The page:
Roof tiles – The optimum concrete product for taking carbon dioxide back from the air (carbonatation).
One aspect of carbonatation is the concrete in buildings and infrastructure taking up carbon dioxide directly from the air and storing it permanently. This is not a new phenomenon. It is a natural, ever ongoing process in concrete structures.
Concrete comprises cement, water, sand, stone and gravel. Cement is made from limestone and is the binder in concrete. Thus, cement is essential for concrete. The challenge with cement is that its manufacture involves major carbon dioxide emissions. Around 60 percent of these are “process emissions” given off by the limestone itself during heating. Around 40 percent come from the fuel used to heat the kilns.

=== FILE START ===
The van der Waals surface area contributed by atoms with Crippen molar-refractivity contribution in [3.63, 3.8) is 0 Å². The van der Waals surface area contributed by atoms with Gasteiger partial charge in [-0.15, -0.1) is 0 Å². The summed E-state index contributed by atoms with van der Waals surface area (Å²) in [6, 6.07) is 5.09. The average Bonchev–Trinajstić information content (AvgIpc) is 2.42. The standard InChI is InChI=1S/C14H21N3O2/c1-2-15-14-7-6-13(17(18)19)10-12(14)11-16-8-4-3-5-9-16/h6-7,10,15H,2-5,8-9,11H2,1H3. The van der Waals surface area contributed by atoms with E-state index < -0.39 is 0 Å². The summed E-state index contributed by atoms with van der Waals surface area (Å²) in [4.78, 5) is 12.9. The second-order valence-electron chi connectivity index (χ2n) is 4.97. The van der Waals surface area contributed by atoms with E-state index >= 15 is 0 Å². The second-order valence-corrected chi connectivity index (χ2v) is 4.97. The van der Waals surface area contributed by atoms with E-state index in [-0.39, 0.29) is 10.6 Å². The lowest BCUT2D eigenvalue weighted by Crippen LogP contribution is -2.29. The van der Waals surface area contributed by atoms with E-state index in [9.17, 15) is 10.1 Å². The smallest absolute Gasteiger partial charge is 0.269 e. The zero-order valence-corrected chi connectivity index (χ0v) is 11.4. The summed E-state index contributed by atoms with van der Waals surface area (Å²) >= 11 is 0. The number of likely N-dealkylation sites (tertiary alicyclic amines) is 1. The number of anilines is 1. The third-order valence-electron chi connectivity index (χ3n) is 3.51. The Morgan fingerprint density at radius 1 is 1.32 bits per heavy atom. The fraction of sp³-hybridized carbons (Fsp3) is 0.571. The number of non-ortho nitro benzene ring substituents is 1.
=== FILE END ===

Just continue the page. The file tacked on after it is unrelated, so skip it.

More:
Carbonatation is limestone’s natural process for “taking back” the carbon dioxide it gives off in the manufacture of cement. Thus, when cement is used as the binder in concrete, the concrete takes carbon dioxide up from the air throughout its service life – the cement carbonatates.
Some products carbonatate more than others
Roof tiles have the optimal shape and location for carbonatation to have maximum effect. Because roof tiles are so thin and are in contact with air on all sides, carbonatation takes place throughout the concrete. Consequently, each roof tile becomes fully carbonatated in its service life. For a roof tile, this equates to around 50% of the emissions generated in making the cement for said tile.